New laws to protect winter sunlight

New laws to protect winter sunlight
Spencer Fowler Steen

Parks across North Melbourne and Kesington will be protected from unreasonable overshadowing by developments under new laws being considered by the City of Melbourne.

The amendment to the Parks Planning Scheme will introduce “no additional overshadowing” for parks in low- to mid-rise areas such as Powlett Reserve in East Melbourne, a limit on the amount of overshadowing of parks in urban renewal areas and increased winter sunlight protection.

Deputy Lord Mayor Nicholas Reece said Melbourne’s parks faced a significant threat from new developments keen to take advantage of the city’s world-class open spaces.

 

While there are existing planning controls to protect sunlight in the central city, no laws protect our suburbs, including the family-friendly havens of Kensington, North Melbourne and Carlton.

 

“Protecting our parks against inappropriate development is a priority for the City of Melbourne as we build back better after COVID-19.”

In the past year, the council has seen a threefold increase in visitors to its parks which have served as a haven for locked-down locals to exercise and enjoy the outdoors.

The C278 Sunlight to Parks planning scheme amendment seeks to provide for this by introducing winter sunlight access to all parks within the municipality based on the winter solstice instead of the spring equinox.

While the current laws prioritise the use of parks by city workers during lunch breaks between 11am and 2pm, the amendment will increase sunlight protection hours between 10am to 3pm during winter.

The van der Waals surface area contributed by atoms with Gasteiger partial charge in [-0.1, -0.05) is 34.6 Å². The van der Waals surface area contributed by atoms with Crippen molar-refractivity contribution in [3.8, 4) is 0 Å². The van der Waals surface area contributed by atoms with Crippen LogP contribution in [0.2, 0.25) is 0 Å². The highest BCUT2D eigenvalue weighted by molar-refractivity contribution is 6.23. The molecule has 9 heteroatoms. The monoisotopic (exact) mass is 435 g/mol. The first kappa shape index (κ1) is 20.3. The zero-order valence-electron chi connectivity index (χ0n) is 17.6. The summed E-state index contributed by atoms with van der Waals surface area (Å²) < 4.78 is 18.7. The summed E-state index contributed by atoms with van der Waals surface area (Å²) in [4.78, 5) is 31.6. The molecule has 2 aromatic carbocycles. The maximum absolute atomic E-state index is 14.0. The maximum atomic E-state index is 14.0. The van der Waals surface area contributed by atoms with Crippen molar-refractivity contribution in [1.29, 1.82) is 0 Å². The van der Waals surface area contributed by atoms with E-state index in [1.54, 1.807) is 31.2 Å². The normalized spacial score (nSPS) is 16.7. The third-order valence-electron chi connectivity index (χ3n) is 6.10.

A panel report into the merits of the amendment found the proposal successfully balances city growth with the protection of parks.

Laws to protect sunlight in Melbourne’s parks were introduced in 1999, when there were far fewer high-rise buildings in the city.

Cr Reece said the sunlight to parks amendment would elevate the importance of parks as community assets and give the council a strong set of rules to follow when considering new development applications.

“Despite the COVID-19 pandemic we’ve continued to see a steady stream of development applications submitted to council,” Cr Reece said.

“This is the perfect time to consider these planning scheme amendments to future proof Melbourne’s parks.”

However, due to seven councillors, including Lord Mayor Sally Capp, declaring a conflict of interest during the Future Melbourne Committee meeting on August 17, quorum for the meeting was lost.

As a result, a report will now be prepared for the August 31 council meeting so the remaining councillors who do not have conflict of interests can decide on the amendment.

If approved by the council, the planning scheme amendment will be presented to the Minister for Planning Richard Wynne for final approval.

A delegated committee headed by Cr Elizabeth Doidge will consider submissions and finalise the council’s position in September •

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